In recent years, some Canadian cities have experienced a dynamic shift in their housing market. Market factors such as a strong global economy, an increased desire amongst foreign buyers to own Canadian real property, the influx of out of province Canadians moving to larger cities, property supply shortages, the popularization of home sharing services such as Airbnb and short-term rental housing, to name a few, have all contributed to the rapid increase in housing prices, well beyond historical norms.
However, efforts are under way, effecting cities such as Toronto and Vancouver. Various levels of Government are trying to directly tackle the issues causing housing shortages, by implementing policies such as the foreign buyer’s tax, the empty homes tax, a 30-day priority purchase status to Vancouver residents for pre-sale condos and the enhancement of limits on rent increases. Beyond that, the courts are tightening loopholes heavily relied on in the past, for spuriously setting aside Contracts of Purchase and Sale, where a party is motivated to do so, as a result of changes in market pricing.
In the recent British Columbia Supreme Court case of Zhang v Amaral-Gurgel, a significant decision was made regarding the too often relied on ‘lawyer approval’ clause, in the context of a residential property sale contract.
The case was brought by the buyers, claiming that the Seller was bound by the purchase contract, for the sale of a West Vancouver residential property. The defendant had relied on a “lawyer approval” clause as a way to get out of the contract. The relied upon clause stated that the Contract of Purchase and Sale was:
“Subject to the Seller’s legal representative/lawyer approving the terms and conditions of the contract on or before October 17, 2016. This contract is for the sole benefit of the Seller. …”
There is a perception, often relied on, that this type of clause gives a party legitimate way out of what would otherwise be a binding or firm contract. Moreover, these clauses are often drafted in overly broadly and encompassing language, with the sole intention of being vague in order to benefit one party, and in effect, impose risks on the other party. In practice, these clauses allow one side the opportunity to pull out of a contract for a wide range of reasons. In essence, the contract becomes and option.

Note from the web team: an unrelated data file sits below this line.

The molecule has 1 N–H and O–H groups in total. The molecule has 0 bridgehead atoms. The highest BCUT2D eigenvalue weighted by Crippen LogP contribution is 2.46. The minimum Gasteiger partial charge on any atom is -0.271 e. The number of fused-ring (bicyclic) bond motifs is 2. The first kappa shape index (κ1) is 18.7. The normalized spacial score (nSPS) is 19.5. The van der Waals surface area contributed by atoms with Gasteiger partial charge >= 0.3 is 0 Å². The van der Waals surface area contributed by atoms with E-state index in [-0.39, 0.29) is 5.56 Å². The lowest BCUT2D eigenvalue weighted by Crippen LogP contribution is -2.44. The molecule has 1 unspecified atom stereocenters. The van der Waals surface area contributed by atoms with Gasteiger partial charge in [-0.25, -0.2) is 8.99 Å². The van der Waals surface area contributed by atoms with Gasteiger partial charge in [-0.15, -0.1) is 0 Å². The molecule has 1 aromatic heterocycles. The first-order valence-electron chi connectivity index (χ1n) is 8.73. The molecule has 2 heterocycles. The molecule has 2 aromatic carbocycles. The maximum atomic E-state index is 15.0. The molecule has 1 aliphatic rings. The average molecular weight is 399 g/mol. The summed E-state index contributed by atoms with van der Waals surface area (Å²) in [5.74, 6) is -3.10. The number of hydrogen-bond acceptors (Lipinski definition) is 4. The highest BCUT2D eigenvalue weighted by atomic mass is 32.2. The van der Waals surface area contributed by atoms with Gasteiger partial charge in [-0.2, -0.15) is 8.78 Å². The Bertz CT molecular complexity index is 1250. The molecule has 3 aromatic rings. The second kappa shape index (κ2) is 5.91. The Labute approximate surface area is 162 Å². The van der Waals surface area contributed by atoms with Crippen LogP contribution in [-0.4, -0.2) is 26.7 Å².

However, in Zhang v Amaral-Gurgel the Court took a firm stance on the use and abuse of such “lawyer approval” clauses. The Supreme Court of British Columbia held that the defendant Seller, in purporting to rely on the lawyer’s approval condition to consider and accept a subsequent competing offer, failed to act in good faith and was in breach of her contract with the plaintiffs. The intention of the parties, as expressed in the contract, were that the Seller would sell the property to the Buyer, subject only to her obtaining legal advice on the terms and conditions of that contract. That intention therefore, could not be interpreted to include or extend to the Seller seeking advice on or considering the relative merits of another offer that was received only after the initial contract was signed.
The court held that the lawyer’s approval condition was limited by the language used to include only the “terms and conditions of the contract”. However, the second key implication of this case was the application of the principle of acting in good faith in contractual dealings, first outlined in Bhasin v. Hrynew. The Court in that case, crafted a new substantive doctrine of honest contractual performance, based on a newly-recognized central organizing principle of good faith in contract law.
Moving forward, parties to a residential sales contract have greater protection against one-sided clauses, clauses that in effect convert a contract into an option, and in relation to parties failing to act in good faith.